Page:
-  The San Juan Grade was built in 1915 which presumably replaced Old Stage Road from Salinas to San Juan Bautista.  Presumably this was part of alignment adopted as Legislative Route 2 from San Francisco south to San Diego in 1909.  This history can be seen on 1931 edition of the California Highways and Public Works Journal and on

1931 Highways and Public Works Journal

CAhighways on LRN 2

-  By 1926 the San Juan Grade became part of US 101.  The San Jua…

The Tioga Pass Road

Last Summer the Tioga Pass Road over the Sierras in Yosemite National Park opened late due to the heavy snow pack during the previous winter.  Approaching the start of July the Park Service finally had cleared Tioga Pass, I headed up shortly after the 4th of July holiday during a lull in the tourist season.

The Tioga Pass Road runs from the Big Oak Flat Road east to US Route 395.  The Tioga Pass road is largely within the boundary of Yosemite National Park but is also partially on California State Route 120 east of the Tioga Pass entry station to US 395.  The Park Service maintained portion of the Tioga Pass Road serve as a implied connection between the two segments of CA 120.  The Tioga Pass Road is the highest road mountain pass in California with Tioga Pass which lies at 9,945 feet above sea level.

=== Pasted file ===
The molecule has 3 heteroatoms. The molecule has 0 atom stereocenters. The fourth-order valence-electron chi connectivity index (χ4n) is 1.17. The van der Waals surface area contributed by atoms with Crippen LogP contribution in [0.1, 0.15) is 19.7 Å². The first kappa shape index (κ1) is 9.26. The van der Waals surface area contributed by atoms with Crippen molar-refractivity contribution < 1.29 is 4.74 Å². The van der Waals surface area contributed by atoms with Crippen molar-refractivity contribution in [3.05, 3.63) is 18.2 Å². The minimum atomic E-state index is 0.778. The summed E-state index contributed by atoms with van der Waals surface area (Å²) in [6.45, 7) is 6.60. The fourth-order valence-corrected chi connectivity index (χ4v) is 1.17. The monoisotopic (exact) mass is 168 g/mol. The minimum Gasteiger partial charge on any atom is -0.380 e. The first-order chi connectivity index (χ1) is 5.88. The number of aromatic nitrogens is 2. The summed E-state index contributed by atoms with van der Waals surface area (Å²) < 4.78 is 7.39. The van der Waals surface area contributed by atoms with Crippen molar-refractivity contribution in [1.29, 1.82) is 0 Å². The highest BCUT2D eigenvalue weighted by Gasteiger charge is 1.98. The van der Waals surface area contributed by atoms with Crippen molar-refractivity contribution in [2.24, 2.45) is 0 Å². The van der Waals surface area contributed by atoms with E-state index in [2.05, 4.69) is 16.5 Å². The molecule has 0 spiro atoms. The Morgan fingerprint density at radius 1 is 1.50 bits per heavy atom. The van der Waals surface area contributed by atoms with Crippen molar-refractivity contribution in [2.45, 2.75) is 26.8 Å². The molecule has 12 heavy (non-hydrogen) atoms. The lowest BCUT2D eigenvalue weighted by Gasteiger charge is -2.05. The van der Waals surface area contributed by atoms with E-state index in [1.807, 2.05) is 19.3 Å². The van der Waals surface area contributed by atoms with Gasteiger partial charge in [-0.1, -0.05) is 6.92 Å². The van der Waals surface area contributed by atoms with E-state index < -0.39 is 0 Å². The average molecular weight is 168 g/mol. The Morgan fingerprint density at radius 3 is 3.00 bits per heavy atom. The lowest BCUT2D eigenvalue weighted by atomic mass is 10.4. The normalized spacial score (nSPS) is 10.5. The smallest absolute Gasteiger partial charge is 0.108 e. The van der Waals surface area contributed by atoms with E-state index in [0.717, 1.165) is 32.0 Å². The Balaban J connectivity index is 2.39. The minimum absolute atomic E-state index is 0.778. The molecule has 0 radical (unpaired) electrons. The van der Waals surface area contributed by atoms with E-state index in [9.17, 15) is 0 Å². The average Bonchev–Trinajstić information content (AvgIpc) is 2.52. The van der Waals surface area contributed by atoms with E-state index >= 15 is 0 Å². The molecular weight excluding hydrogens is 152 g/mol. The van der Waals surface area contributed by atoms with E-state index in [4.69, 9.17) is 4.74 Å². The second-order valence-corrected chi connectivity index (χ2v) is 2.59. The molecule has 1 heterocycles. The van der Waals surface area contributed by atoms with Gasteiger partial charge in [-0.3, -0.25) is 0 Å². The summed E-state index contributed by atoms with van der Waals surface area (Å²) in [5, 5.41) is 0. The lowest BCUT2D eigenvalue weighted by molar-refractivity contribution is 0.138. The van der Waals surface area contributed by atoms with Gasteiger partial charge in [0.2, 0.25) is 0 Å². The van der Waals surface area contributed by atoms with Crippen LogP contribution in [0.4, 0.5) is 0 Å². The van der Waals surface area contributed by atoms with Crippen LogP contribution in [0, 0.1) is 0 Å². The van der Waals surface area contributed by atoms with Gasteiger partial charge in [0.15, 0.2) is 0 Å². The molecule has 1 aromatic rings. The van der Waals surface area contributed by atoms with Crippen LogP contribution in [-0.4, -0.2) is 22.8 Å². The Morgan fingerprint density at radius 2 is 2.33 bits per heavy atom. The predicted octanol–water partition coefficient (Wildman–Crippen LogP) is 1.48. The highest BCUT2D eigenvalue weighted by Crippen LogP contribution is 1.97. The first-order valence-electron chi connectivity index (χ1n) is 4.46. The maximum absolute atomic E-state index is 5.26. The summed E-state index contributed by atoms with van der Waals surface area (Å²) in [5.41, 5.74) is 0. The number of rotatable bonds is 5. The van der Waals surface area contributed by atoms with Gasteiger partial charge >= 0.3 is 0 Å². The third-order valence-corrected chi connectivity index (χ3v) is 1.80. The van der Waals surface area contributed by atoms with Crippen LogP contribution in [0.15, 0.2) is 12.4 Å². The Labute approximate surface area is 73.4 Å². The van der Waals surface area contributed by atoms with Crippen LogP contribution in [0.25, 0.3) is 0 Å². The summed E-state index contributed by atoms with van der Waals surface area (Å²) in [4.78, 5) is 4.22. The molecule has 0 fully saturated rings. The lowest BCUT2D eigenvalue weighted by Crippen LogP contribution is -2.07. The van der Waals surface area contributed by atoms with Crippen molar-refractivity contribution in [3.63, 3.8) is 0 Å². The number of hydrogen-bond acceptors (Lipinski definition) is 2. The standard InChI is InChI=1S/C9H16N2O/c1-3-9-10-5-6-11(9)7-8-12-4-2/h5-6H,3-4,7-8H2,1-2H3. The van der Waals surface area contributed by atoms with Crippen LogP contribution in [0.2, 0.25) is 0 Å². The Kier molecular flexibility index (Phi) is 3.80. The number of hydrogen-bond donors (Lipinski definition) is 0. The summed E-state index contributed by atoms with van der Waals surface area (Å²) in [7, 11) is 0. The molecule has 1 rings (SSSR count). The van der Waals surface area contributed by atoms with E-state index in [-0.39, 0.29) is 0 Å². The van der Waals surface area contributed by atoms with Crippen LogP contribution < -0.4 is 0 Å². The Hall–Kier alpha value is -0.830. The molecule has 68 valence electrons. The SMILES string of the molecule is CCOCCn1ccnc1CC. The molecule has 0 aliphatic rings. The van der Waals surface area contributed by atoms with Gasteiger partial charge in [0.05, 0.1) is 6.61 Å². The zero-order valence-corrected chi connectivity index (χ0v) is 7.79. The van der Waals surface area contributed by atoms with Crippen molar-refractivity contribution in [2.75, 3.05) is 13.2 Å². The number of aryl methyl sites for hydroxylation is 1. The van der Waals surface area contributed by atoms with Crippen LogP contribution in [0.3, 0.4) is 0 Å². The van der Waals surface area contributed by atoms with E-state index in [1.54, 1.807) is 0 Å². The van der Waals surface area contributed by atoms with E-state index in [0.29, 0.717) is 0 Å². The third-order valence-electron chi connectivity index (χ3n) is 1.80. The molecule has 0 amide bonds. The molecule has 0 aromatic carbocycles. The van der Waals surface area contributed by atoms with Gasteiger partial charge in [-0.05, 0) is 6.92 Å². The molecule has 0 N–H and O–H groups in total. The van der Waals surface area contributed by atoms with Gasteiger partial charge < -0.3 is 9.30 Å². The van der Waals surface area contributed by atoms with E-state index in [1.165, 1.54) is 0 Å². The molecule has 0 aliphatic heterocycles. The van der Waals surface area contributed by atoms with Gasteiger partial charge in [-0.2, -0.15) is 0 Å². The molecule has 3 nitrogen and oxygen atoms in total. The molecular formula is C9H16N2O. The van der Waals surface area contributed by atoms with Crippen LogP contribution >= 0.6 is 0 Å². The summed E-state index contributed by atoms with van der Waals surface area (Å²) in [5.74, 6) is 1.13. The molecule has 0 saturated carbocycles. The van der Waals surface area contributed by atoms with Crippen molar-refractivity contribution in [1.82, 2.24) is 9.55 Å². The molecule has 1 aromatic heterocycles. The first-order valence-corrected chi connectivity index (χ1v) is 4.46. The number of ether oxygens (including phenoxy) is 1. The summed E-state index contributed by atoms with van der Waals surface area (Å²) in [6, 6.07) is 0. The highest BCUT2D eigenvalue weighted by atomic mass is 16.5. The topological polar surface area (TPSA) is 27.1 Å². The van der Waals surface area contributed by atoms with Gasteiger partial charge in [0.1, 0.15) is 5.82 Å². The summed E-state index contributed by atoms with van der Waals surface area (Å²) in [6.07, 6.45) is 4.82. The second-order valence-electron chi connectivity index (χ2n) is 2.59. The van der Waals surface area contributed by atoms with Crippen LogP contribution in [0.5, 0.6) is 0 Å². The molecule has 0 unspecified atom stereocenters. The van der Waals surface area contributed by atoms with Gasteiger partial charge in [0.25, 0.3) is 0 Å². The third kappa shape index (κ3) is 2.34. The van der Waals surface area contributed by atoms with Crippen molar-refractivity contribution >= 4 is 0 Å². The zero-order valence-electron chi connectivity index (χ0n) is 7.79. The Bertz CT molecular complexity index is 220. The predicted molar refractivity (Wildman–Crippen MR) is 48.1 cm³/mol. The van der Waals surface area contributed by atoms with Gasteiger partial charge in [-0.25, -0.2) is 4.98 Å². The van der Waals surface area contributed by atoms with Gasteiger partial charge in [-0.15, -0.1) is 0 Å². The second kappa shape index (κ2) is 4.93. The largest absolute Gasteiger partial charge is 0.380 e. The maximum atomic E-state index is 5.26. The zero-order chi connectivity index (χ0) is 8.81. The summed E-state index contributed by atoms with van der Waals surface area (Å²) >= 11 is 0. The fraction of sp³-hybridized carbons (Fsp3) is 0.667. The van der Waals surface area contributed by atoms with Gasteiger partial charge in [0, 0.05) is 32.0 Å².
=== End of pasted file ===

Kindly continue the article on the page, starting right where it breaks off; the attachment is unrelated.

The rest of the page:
The Tioga Pass Road is very old with the eastern section up Lee Vining Canyon to the Tioga Mine being built in 1883.  The connecting section of the Tioga Pass Road from Big Oak Flat R…

California State Route 49, The Golden Chain Highway (CA 16 north over Yuba Pass to CA 89)

After completing California State Route 124 I took CA 16 to the eastern terminus to start my first Trans-Sierra route; California State Route 49/Golden Chain Highway over Yuba Pass.

As stated I joined CA 49 from the eastern terminus of CA 16 in Amador County.  CA 49 actually begins in Madera County to the south in Oakhurst at CA 41.  CA 49 is about 295 miles long and travels most of the traditional 1849 Gold Rush Country north from Oakhurst to CA 70.  If you want history and old towns then CA 49 is one of the best routes on the West Coast to see both.

To the north of CA 16 the next major junction is Signed County Route E16 in Plymouth which is on Shenandoah Road.  E16 is a 33.2 mile route which travels northeast to US 50. 

Plymouth dates back to the 1850s and is mostly known for a winery that dates back to 1856.  These photos are from Main Street looking west.

CA 49 generally is very rural and doesn't deviate much from when it was first signed back in 1934.  While CA 49 isn'…